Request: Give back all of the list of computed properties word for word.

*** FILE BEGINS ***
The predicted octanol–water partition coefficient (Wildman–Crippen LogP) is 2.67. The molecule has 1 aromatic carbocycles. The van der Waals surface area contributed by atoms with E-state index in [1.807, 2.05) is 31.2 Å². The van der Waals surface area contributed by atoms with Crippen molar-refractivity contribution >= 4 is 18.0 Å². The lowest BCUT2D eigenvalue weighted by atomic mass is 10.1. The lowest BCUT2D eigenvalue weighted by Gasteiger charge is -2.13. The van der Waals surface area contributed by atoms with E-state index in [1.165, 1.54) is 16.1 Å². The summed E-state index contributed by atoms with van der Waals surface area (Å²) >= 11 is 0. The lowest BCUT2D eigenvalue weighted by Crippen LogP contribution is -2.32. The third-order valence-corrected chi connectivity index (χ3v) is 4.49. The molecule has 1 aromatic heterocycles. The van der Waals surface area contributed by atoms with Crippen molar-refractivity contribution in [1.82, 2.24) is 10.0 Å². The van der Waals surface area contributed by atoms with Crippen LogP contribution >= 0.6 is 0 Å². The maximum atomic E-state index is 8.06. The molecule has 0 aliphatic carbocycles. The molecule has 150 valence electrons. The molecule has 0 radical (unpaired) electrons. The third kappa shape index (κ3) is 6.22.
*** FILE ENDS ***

The predicted octanol–water partition coefficient (Wildman–Crippen LogP) is 2.67. The molecule has 1 aromatic carbocycles. The van der Waals surface area contributed by atoms with E-state index in [1.807, 2.05) is 31.2 Å². The van der Waals surface area contributed by atoms with Crippen molar-refractivity contribution >= 4 is 18.0 Å². The lowest BCUT2D eigenvalue weighted by atomic mass is 10.1. The lowest BCUT2D eigenvalue weighted by Gasteiger charge is -2.13. The van der Waals surface area contributed by atoms with E-state index in [1.165, 1.54) is 16.1 Å². The summed E-state index contributed by atoms with van der Waals surface area (Å²) >= 11 is 0. The lowest BCUT2D eigenvalue weighted by Crippen LogP contribution is -2.32. The third-order valence-corrected chi connectivity index (χ3v) is 4.49. The molecule has 1 aromatic heterocycles. The van der Waals surface area contributed by atoms with Crippen molar-refractivity contribution in [1.82, 2.24) is 10.0 Å². The van der Waals surface area contributed by atoms with Crippen LogP contribution >= 0.6 is 0 Å². The maximum atomic E-state index is 8.06. The molecule has 0 aliphatic carbocycles. The molecule has 150 valence electrons. The molecule has 0 radical (unpaired) electrons. The third kappa shape index (κ3) is 6.22.